Back in the primitive days of the 20th century, the United States evidently regarded its middle-school boys as dim bulbs incapable of processing complicated information relative to the elusive science of American football. Yet hark, here at the brink of 2019, an evolution has flowered.
For a good while now, college coach after college coach has been telling anyone who will ask that quarterbacks arrive on campus skillful as never before in reading sinister defenses of vicious complexity. Remember that period of adjustment new collegians used to need, a factor understood by all Americans addled with the sport? It seems to have withered dead.
As a hilt, here’s a College Football Playoff with four teams and four first-year starters at quarterback, with zero of the four teams having had to compensate for many boneheaded blunders from the greenhorn under center. Even while born in August 1997 (Oklahoma’s Kyler Murray), March 1998 (Alabama’s Tua Tagovailoa and Notre Dame’s Ian Book) and — steel yourself — October 1999 (Clemson’s Trevor Lawrence), these four have a collective touchdowns-to-interceptions ratio of 120-21, so they’re about to pilot a three-game event watched by millions, a sign of either teenage progress or a deranged culture.
“Even our 12-year-olds, our 13-year-olds, understand cover-one, cover-two, cover-zero” defenses, said Prescott Bailey, who coaches Ewa Beach Hammerheads, the program for which Tagovailoa once played, founded by Ewa Beach native and former Dallas Cowboys draftee Mike Ulufale.
“Quarterbacks know, right now [at very young ages], when they motion a guy, they’re doing it to see if they’re in zone,” said Robert Faleafine, the president of Jr. Sports Prep Hawaii, who has coached in it as well. “They’re doing it to see if they’re in man. At this level. They’re watching that. So receivers are already being taught how to sit in zone, and to see whether the cornerback bails or if he sits. They learn these things already. At 11! At this level. It’s crazy!”
NFL teams were doing,” Gattis said. “College teams ran NFL systems, high school teams ran NFL systems, and it went all the way down to little league. And now in today’s age, I think football is rising from the bottom, working to the top. You see, you know, little league and Pop Warner programs that are running spread systems. These kids are in spread systems from the time they’re 8 years old to the time they go to high school.”
To accentuate that, there’s the skill-sharpening of 7-on-7 camps and leagues, a factor stressed by Michael Locksley, Alabama’s lead offensive coordinator and Maryland’s new head coach.
“I think the big thing is, their understanding of defensive structures and coverages, and with all the 7-on-7 stuff that people do,” Locksley said. “Nowadays, you’ve got all the 7-on-7 leagues. These guys are learning the passing game a lot earlier than, say, a guy who turned around and handed it off 40 times a game in high school. Now they’re coming in with understanding and knowledge of passing concepts, and for me that’s probably been the biggest change from the high school quarterback of 10 years ago to the high school quarterback of now.”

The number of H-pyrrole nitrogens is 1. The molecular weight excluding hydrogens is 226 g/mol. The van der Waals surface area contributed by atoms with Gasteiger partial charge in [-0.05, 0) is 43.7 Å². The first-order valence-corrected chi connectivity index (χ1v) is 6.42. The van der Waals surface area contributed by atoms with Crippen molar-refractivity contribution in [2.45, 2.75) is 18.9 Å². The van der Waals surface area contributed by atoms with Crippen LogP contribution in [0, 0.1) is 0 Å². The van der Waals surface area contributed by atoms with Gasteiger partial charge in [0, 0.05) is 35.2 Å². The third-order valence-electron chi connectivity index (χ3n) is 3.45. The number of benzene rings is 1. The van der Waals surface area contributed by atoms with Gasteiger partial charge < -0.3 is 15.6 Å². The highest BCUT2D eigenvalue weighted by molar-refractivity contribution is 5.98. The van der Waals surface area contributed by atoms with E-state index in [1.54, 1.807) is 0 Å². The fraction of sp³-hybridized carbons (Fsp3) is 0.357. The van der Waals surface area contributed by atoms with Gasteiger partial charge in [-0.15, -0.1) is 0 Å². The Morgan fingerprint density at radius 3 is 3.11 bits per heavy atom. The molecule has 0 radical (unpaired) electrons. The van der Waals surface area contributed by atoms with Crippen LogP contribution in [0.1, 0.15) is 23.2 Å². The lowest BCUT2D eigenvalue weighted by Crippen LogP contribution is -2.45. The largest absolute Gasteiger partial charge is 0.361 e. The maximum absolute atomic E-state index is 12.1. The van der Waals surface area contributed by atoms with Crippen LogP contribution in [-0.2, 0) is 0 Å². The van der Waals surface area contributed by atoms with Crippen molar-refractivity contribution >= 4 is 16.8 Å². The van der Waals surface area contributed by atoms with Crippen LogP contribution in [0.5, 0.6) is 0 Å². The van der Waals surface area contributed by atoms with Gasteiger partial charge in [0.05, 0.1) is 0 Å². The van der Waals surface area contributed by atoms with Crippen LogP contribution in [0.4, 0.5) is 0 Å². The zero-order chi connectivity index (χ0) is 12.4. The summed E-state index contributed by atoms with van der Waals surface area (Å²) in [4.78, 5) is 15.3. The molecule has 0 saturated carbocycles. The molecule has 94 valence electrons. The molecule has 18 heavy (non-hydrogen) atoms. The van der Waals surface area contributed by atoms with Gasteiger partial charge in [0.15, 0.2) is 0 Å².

Tagovailoa, just now 20, has been interviewed like mad this December, and he can’t remember any plays he conducted for the Hammerheads and later the Ewa Beach Sabers, amid all the camps and gurus and toil of his younger youth. “I have a pretty good memory, but I don’t think my memory traces that far back,” he said. “I mean, it’s definitely helped me, throughout the years, with understanding where guys need to be at, [with] my footwork, I’d say.”
The youth coaches tend to have played at some level, of course. Ask them about their playing days and the relative level of sophistication, and they might start laughing, as Maetele did before he said of nowadays, “They’re football-smart by the time they get into high school. They’ve pretty much seen all the offenses and defenses there are.”
“It even impresses me, because I’ll sit there, I see ’em motion,” said Faleafine, the president. “I see they no longer run the quarterback to the sideline [and say], ‘OK, run this,’ right? None of that. It’s all hand signs now. … It’s all, you walk into a high school now, those signals, easy for you, you comprehend, you know, ‘trips’ right, ‘power’ this. It’s fascinating.”
He said these lads running their spreads sometimes resemble, as much as they can, say, Chip Kelly’s Oregon, with the traps and the versatility and whatnot. “You know, so Tua, he was running the spread,” he said, before recalling an all-star game Tagovailoa played as a seventh-grader against a team from Washington state: “Washington came down. They were huge. They were a program like ours. But they couldn’t stop the passing game.”
‘Hawaii has gone football-mad’
Hawaii makes a good epitome. In some real and curious way, its surge in football visibility this decade has bonded it unprecedentedly with the mainland. Where Hawaiian players once limited themselves largely to the Pacific and Mountain time zones, Tagovailoa’s venture all the way to Alabama has helped amplify possibility.
Coaches from LSU, Georgia et al are alighting to walk the outdoor hallway of Honolulu’s airport. In quite a wow, the 50th state has loosed four major quarterbacks upon the American Southeast — Tagovailoa, Mackenzie Milton of UCF, Jordan Ta’amu of Mississippi and Marcus Mariota of the Tennessee Titans. It’s an era when, as Faleafine told it, Hawaiians utter strange new passages such as, “What time’s the Alabama game on?”